Tech UPTechnologyThey discover the 'trick' of tardigrades to survive sub-zero...

They discover the 'trick' of tardigrades to survive sub-zero temperatures


Tardigrades (whose tiny cylindrical bodies are 0.01 to 1.2 millimeters long) are masters at adapting to extreme environmental conditions that would be deadly to most organisms on Earth. In the state of anhydrobiosis , that is, complete dehydration, they are capable of surviving for many years in a dormant state. Although it is something we already knew, all the secrets of these tiny invertebrates have not yet been revealed. For example, what happens to their biological clock when they go into a frozen state to survive sub-zero temperatures? Scientists claim to have found the answer to this question.

In 2019, Professor Ralph Schill of the University of Stuttgart showed that tardigrades can survive for many years in a state of anhydrobiosis and the same happens when frozen. However, do they age or not in state state? maybe this process is slower? Now, a team of researchers in Germany, including Ralph Schill himself, and South Korea have already found the answer: tardigrades do not age.


Stopping the biological clock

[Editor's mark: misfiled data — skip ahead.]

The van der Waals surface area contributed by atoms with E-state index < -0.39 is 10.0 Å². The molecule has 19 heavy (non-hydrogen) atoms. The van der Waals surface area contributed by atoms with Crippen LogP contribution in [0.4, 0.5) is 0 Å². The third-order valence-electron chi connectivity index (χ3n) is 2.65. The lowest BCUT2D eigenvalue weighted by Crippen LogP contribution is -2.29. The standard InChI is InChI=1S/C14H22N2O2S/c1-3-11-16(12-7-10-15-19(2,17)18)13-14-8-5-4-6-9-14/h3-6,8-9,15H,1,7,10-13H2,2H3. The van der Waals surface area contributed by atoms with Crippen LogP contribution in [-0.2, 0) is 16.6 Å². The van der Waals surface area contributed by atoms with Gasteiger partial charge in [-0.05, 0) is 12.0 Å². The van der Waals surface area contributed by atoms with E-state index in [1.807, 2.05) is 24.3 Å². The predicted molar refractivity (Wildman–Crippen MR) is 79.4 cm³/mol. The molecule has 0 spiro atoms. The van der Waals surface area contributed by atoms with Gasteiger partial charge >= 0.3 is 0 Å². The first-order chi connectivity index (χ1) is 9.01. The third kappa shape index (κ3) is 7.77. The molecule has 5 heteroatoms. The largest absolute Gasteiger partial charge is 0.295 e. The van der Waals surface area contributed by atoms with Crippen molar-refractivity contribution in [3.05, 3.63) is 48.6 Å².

The scientists took a group of more than 500 tardigrades that were subjected to repeated cycles of freezing and thawing, until all the animals died. Meanwhile, another group of tardigrades was kept at normal room temperature.

When the researchers deducted the length of time the tardigrades spent in the frozen state, comparison with control groups showed nearly identical lifespans. “Tardigrades also freeze their biological clock in ice like a sleeping beauty,” Schill clarifies.

This is their best kept secret: when they are frozen, the so-called water bears go into a state of “cryobiosis” and stop aging completely until they thaw. Such a finding builds on previous research that showed tardigrades undergo a similar process called anhydrobiosis when faced with extremely dry conditions. This incredible ability to completely shut down her metabolism until circumstances become more favorable has been labeled the “Sleeping Beauty” hypothesis in reference to the fairytale princess who spends a century in suspended animation.

a similar life

Among those that were frozen (at -30ºC) and thawed continuously, the longest-lived tardigrade survived a total of 169 days, of which 75 were spent in cryobiosis while 94 were spent at normal temperature. Similarly, the oldest tardigrade in the control group lived for 93 days, illustrating how animals appear to stop aging altogether when frozen.

“During periods of inactivity, the internal clock stops and only starts working again once the organism reactivates,” explained Schill, in his new work published in the Journal of Zoology. “So tardigrades, which typically only live a few months with no rest periods, can live for many years or even decades.”

Referencia: J. Sieger et al, Reduced ageing in the frozen state in the tardigrade Milnesium inceptum (Eutardigrada: Apochela), Journal of Zoology (2022). DOI: 10.1111/jzo.13018

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